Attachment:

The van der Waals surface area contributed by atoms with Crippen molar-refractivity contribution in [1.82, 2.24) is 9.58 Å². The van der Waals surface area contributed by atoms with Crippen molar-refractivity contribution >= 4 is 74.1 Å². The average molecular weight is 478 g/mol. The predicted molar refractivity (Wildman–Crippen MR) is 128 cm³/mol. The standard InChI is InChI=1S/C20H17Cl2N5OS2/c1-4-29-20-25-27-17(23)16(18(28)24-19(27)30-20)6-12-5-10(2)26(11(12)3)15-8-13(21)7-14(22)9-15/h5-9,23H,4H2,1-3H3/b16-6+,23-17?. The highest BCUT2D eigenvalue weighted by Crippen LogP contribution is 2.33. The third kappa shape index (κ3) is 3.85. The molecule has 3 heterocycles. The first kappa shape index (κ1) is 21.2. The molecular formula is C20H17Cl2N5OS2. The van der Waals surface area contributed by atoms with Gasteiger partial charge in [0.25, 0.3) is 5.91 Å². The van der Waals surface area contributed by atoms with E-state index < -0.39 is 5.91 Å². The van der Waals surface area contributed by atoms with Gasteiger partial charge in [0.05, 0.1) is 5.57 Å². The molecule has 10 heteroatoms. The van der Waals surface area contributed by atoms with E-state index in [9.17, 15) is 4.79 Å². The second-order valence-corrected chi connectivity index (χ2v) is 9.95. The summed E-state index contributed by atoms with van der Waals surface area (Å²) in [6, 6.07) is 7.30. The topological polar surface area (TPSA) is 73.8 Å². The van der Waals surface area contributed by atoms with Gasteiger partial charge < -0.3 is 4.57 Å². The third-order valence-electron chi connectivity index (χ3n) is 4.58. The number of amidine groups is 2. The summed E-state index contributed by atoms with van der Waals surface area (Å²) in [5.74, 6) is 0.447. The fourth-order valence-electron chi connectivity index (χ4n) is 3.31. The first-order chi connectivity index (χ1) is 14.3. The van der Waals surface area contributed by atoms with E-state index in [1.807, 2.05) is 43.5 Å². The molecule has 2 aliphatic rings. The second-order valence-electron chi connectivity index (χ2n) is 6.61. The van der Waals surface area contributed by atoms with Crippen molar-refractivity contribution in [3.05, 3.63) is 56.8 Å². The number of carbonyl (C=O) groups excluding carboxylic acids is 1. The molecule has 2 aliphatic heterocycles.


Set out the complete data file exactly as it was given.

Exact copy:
The van der Waals surface area contributed by atoms with Crippen molar-refractivity contribution in [1.82, 2.24) is 9.58 Å². The van der Waals surface area contributed by atoms with Crippen molar-refractivity contribution >= 4 is 74.1 Å². The average molecular weight is 478 g/mol. The predicted molar refractivity (Wildman–Crippen MR) is 128 cm³/mol. The standard InChI is InChI=1S/C20H17Cl2N5OS2/c1-4-29-20-25-27-17(23)16(18(28)24-19(27)30-20)6-12-5-10(2)26(11(12)3)15-8-13(21)7-14(22)9-15/h5-9,23H,4H2,1-3H3/b16-6+,23-17?. The highest BCUT2D eigenvalue weighted by Crippen LogP contribution is 2.33. The third kappa shape index (κ3) is 3.85. The molecule has 3 heterocycles. The first kappa shape index (κ1) is 21.2. The molecular formula is C20H17Cl2N5OS2. The van der Waals surface area contributed by atoms with Gasteiger partial charge in [0.25, 0.3) is 5.91 Å². The van der Waals surface area contributed by atoms with E-state index < -0.39 is 5.91 Å². The van der Waals surface area contributed by atoms with Gasteiger partial charge in [0.05, 0.1) is 5.57 Å². The molecule has 10 heteroatoms. The van der Waals surface area contributed by atoms with E-state index in [9.17, 15) is 4.79 Å². The second-order valence-corrected chi connectivity index (χ2v) is 9.95. The summed E-state index contributed by atoms with van der Waals surface area (Å²) in [6, 6.07) is 7.30. The topological polar surface area (TPSA) is 73.8 Å². The van der Waals surface area contributed by atoms with Gasteiger partial charge < -0.3 is 4.57 Å². The third-order valence-electron chi connectivity index (χ3n) is 4.58. The number of amidine groups is 2. The summed E-state index contributed by atoms with van der Waals surface area (Å²) in [5.74, 6) is 0.447. The fourth-order valence-electron chi connectivity index (χ4n) is 3.31. The first-order chi connectivity index (χ1) is 14.3. The van der Waals surface area contributed by atoms with E-state index in [1.807, 2.05) is 43.5 Å². The molecule has 2 aliphatic rings. The second-order valence-electron chi connectivity index (χ2n) is 6.61. The van der Waals surface area contributed by atoms with Crippen molar-refractivity contribution in [3.05, 3.63) is 56.8 Å². The number of carbonyl (C=O) groups excluding carboxylic acids is 1. The molecule has 2 aliphatic heterocycles.